In addition to the above method, we have also noticed another promising hybrid integrated laser, which is the integration of an externally packaged semiconductor laser as a pump source and a microcavity based on RE ion-doped material as a laser cavity and gain media. The advantage of this method is that compared to the previous method, it can achieve narrower linewidth and higher tunability of laser output and has lower coherence requirements for pump laser, which gives it certain advantages in the future large-scale integrated photonic applications. In 2022, Tang’s group achieved laser generation from 730 to 830 nm by hybrid integrating an InGaN diode pump source with a microring resonator on Ti:sapphire, and the laser threshold was reduced by one to two orders of magnitude compared to bulk Ti:sapphire, reaching 6.5 mW109 as shown in Fig. 5(d). In the same year, Cheng’s group also demonstrated the integration of laser diodes with microring resonators on Er:TFLN, achieving single-mode laser generation with a threshold power of only 6 mW231 as shown in Fig. 5(e). In 2023, Kippenberg’s group achieved an on-chip tunable laser by fully integrating a laser diode, undoped tunable SiN devices, and RE ion-doped SiN waveguides, demonstrating extremely low linewidth laser output at 50 Hz, as well as high SMSR and high-speed tunability.16,114 We believe that this hybrid integrated laser configuration based on RE ion-doped thin-film materials has great potential in the future, as they can not only help achieve more beneficial laser performance but also make it easier to combine mature on-chip thermo-optic, electro-optic, and even acousto-optic manipulation technologies to realize more versatile on-chip laser sources.

Optical frequency comb (OFC) is regarded as a revolutionary discovery that benefited from its specific equidistant spectral lines, which immensely promotes the development of optical communication,232 precision metrology,233 molecule detection,234,235 and many other areas. However, the technology of comb generation is highly limited within the laboratory due to the demand of high power consumption and complexity of the device. In recent years, the rapid development of integrated photonics has promoted the implementation of integration of a mirocomb generator.236 Nevertheless, it is still hard to achieve a fully chip-scale high-performance OFC source due to its high requirements for stability, maneuverability, and the high quality of the pump source. Fortunately, hybrid integration is considered a superior method for solving the above issues attributed to its full combination of advantages of various material platforms. We have noticed that in recent years, there have been numerous excellent works achieved on-chip OFC source through hybrid integration, including mode-locked OFC, Kerr OFC, and gain-switched OFC. We will introduce these works separately in the below context.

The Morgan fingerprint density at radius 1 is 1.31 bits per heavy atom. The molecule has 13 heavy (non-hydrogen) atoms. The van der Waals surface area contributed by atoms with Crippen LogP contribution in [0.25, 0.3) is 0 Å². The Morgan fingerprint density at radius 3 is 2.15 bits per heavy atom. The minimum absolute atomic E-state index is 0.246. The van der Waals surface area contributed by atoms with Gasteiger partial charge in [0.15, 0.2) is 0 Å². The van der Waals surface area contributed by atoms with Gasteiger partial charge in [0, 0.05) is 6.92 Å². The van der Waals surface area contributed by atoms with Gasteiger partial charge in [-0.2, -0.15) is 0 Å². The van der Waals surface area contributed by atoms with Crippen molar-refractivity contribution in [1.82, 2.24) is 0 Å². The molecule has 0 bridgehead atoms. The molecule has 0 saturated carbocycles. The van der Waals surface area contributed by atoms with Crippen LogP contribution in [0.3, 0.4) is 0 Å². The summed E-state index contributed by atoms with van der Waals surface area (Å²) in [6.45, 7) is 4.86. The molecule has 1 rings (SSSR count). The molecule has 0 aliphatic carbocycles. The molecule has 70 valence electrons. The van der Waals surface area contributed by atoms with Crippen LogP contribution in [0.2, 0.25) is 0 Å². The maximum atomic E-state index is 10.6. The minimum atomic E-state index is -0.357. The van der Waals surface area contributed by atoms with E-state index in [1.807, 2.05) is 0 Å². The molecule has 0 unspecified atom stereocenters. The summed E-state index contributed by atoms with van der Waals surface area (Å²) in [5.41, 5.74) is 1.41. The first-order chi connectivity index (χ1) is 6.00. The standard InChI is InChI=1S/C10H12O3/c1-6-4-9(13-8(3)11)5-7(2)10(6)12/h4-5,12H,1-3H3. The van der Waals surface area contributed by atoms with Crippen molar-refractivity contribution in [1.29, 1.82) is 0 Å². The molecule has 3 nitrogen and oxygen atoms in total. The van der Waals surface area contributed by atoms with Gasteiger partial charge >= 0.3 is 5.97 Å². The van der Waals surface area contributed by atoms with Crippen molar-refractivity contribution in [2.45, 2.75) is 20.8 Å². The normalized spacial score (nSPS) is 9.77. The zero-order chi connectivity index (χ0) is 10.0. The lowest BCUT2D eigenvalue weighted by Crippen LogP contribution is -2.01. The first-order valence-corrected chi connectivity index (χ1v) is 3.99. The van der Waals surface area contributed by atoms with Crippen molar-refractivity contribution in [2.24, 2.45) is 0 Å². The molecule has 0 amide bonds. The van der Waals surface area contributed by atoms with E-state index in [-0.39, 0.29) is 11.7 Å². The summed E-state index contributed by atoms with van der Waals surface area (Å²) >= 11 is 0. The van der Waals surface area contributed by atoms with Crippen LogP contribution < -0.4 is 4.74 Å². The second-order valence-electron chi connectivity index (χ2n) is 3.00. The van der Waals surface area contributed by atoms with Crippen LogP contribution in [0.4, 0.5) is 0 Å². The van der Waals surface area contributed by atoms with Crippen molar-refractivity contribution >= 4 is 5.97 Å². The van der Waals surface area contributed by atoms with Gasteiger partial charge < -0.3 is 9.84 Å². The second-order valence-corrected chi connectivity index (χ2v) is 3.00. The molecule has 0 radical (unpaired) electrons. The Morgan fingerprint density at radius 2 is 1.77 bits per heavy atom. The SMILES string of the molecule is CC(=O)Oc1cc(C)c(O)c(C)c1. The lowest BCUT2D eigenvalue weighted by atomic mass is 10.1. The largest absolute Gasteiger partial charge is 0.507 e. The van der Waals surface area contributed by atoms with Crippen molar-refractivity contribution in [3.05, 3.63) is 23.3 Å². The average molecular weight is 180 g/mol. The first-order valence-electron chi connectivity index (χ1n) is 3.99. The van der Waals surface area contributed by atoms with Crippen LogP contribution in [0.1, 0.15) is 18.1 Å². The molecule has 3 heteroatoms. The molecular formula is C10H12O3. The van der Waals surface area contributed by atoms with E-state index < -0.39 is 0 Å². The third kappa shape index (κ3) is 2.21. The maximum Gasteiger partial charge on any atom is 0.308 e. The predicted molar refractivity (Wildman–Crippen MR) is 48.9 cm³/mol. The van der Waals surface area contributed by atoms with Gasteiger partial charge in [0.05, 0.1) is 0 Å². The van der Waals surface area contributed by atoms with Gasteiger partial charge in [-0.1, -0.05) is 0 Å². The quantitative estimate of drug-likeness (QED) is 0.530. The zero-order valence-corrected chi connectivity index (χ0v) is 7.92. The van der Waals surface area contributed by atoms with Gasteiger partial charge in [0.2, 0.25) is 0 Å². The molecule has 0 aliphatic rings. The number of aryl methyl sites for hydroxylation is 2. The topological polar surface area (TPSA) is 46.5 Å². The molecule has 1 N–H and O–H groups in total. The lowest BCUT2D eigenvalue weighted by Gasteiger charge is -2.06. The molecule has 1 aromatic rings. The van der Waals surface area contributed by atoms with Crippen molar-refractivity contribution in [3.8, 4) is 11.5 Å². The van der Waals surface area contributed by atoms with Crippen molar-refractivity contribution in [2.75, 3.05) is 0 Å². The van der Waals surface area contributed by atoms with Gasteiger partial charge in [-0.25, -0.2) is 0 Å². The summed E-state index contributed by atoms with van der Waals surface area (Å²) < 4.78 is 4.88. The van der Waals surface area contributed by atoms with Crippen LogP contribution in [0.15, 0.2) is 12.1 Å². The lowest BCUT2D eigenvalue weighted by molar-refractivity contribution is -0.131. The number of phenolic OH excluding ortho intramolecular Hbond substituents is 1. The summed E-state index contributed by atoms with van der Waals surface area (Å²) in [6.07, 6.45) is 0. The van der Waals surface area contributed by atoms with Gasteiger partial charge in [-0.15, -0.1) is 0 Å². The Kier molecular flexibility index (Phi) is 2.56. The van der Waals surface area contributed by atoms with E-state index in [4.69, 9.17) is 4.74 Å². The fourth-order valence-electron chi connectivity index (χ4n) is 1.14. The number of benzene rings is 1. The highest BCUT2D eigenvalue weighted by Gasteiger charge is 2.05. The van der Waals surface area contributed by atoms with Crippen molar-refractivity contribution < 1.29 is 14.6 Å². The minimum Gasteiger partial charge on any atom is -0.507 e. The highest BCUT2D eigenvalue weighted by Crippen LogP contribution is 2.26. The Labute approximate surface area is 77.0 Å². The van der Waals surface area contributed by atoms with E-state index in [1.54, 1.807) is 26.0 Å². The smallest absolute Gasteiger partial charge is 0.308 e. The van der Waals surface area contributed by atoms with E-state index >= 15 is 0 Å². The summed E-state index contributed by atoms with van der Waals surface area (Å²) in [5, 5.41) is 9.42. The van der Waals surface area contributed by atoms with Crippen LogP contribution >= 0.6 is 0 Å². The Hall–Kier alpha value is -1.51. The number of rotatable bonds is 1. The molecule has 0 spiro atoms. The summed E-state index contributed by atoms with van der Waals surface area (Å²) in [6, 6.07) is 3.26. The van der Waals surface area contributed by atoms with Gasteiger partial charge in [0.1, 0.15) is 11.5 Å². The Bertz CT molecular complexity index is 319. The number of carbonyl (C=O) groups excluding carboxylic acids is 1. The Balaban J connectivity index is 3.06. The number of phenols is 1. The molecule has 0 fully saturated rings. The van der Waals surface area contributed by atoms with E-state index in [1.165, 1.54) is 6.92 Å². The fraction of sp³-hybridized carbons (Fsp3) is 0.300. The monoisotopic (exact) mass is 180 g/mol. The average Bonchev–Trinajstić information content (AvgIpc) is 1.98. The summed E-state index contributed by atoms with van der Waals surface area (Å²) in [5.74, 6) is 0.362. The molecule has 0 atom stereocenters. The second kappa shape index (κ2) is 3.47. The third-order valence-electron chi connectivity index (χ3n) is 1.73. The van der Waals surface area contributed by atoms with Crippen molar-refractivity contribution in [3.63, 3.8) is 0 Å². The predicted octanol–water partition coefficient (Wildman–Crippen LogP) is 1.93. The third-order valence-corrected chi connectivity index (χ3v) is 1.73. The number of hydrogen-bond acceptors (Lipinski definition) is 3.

Hybrid integrated mode locking OFC is realized by integrating the on-chip laser to the carefully designed waveguide. In 2019, Boller’s group237 successfully achieved the output of mode-locked OFC by butt-coupling a monolithic RSOA to the SiN photonic circuit, corresponding to a linewidth of only 34 kHz, which is far lower than any reported comb laser. Subsequently, in 2021 and 2023, they successively implemented the generation of 25 nm broadband OFC238 and sub-GHz repetition rate OFC with an ∼40 MHz wide locking range.17 These results demonstrate that the implementation of hybrid integration could perfectly solve the problems in traditional methods. However, it seems that the mode-locking method is not the best scheme due to the limited tunability, weak coherence, and narrow bandwidth.

Compared to the above method, hybrid integrated Kerr OFC seems more promising to achieve high-performance comb source due to its high stability, coherence, and broad bandwidth, which arise from the Kerr effect of the material. In 2018, Lipson’s group successfully observed that the soliton comb formation corresponds to a frequency span exceeding 8 THz with the input current below 100 mW, by coupling a III–V RSOA gain chip to a high-Q microresonator on the SiN platform239 as shown in Fig. 6(a). It demonstrates the potential to realize a portable and efficient OFC source powered solely by batteries. After a year, Kippenberg’s group demonstrated the simultaneous formation of dissipative Kerr solitons240 as shown in Fig. 6(b). In this work, an InP multi-frequency laser diode chip is directly butt-coupled to a SiN photonic chip with a microresonator, which operates at an electronically detectable sub-100-GHz mode spacing with less than 1 W of electrical power. In 2021, Papp’s group proposed a similar structure as Kippenberg’s, which presents an octave-spanning OFC in support of future precision timing applications.241 Moreover, in 2020, Bowers’ group achieved integrated turnkey soliton microcombs by introducing the DFB laser. In this system, solitons are immediately generated by turning the pump laser on, thereby eliminating the need for photonic and electronic control circuitry242 as shown in Fig. 6(c). Thanks to the remarkable achievements of chip-scale Kerr OFC, it is believed that the hybrid integrated Kerr OFC will be the preferred choice in the future for the lower power, lower cost, lower complexity, and higher efficiency OFC source.

FIG. 6.